Lying sucks

Why do we lie?

Americans are liars. Lying is socially acceptable, encouraged, and graded. The trend has become so commonplace that I discount others’ honesty until they have proven otherwise.

How did we get to the place where we accept lying as the norm? And lest you assume you are the exception to the rule, let’s consider everyday cultural norms. We don’t have to float a major whopper to qualify as a liar. Common, ordinary ‘white’ lies and exaggerations fit nicely into this discussion. These may be offered without malice or mal-intent, and once we give ourselves permission to peddle the small lie, we don’t necessarily progress to the Big Lie. But of course by then we are solidly in the lie comfort zone.

To be clear, I’m not interested in discussing The Big Lies.

They speak for themselves. I’m more concerned about our embrace of a culture wallowing in a bed of daily small lies, the damage they do to individuals, and the degradation of ethical norms.

Picture this: you bump into your good friend Fred at the local organic market. For many of us, this is the starting point of posturing, social positioning, or a practiced and reliable disguise. We may want to appease — not help— others. Some are eager to agree on political or social trends for the sake of expediency. Others want to avoid inconvenience. We may want to appear concerned or benevolent.

But it gets personal when the stakes are raised, and we are asked to commit to something inconvenient or impossible to honor. Let’s say Fred tells you of his frustration over high bills and his fear of financial hardship. He knows you have resources, and he’s comfortable asking for a favor. He asks for a short-term loan. Perhaps this is something you have done in the past that has worked out. Fred has no reason to believe you are unwilling or unable to agree again, but he doesn’t know about the recent remodel expenses you had, shelling out for repairs at the Monaco bungalow. So you tell him you are a bit tight but you can do it in a week or two.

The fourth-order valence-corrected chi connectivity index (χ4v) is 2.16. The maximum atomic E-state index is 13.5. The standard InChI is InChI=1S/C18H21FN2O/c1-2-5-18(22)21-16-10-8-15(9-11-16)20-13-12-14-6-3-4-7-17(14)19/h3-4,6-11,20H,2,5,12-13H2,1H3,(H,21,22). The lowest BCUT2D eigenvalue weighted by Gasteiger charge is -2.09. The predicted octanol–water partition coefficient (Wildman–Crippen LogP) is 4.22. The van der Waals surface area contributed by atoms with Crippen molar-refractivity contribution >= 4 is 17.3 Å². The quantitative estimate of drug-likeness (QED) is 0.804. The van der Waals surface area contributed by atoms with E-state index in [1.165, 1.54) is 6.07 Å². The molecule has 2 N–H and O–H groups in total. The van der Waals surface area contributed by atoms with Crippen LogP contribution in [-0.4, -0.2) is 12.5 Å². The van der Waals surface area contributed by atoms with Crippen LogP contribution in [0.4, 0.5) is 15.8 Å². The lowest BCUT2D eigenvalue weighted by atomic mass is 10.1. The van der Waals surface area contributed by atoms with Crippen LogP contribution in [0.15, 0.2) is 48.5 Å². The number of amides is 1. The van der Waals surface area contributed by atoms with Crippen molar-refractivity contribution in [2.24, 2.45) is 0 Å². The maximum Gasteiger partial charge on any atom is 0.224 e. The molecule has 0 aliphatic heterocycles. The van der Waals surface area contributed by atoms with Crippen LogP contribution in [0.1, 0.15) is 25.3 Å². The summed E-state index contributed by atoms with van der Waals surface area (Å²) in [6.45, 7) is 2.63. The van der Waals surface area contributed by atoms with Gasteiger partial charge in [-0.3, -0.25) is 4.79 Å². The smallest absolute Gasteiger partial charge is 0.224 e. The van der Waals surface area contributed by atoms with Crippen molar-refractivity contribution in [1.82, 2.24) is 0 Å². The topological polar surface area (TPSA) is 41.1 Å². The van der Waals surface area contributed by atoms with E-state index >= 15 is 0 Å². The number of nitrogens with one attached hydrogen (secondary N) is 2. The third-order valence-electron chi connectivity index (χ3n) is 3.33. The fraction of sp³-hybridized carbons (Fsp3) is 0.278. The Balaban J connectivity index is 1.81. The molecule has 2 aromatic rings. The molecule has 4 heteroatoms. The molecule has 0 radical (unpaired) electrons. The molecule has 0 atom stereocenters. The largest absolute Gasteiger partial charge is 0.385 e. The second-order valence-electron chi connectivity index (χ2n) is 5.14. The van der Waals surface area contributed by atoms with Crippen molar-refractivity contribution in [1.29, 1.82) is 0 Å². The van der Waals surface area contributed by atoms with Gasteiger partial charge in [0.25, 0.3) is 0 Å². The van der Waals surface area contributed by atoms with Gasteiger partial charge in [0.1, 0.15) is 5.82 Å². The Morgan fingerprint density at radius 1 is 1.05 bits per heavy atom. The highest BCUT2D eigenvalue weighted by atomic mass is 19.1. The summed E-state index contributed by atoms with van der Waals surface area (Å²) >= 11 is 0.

When Fred starts blowing up your phone, you avoid him because you knew at the time you shined him on that your situation wasn’t going to change anytime soon, but you weren’t willing to expose your own frailties. This type of hypothetical situation is played out every day in offices, families, and friendships.

This is the ubiquitous lie embraced in our culture.

It is also practiced in other cultures. Years ago I lived in China. It was there that I heard about a business tactic labeled “The Japanese Yes.” Puzzled, I asked for an explanation. The ‘Japanese Yes’ is a tactic employed in negotiations, and more widely, in re-negotiation of agreements. It is when a party agrees to something they have zero intention of honoring, for the cause of appeasement and expediency. In fairness, the Japanese may or may not have popularized the move, as I have found it widely practiced in other Asian cultures and in America. Among Asian cultures, it is an accepted method in the process of negotiations, but in America, we view such as a breach of contract. I suggest the Asian viewpoint is more honest, because our culture insists on role-playing honesty in the absence of same. At least all the players in Asian deal-making accept it for what it is instead of selling turds as meatballs.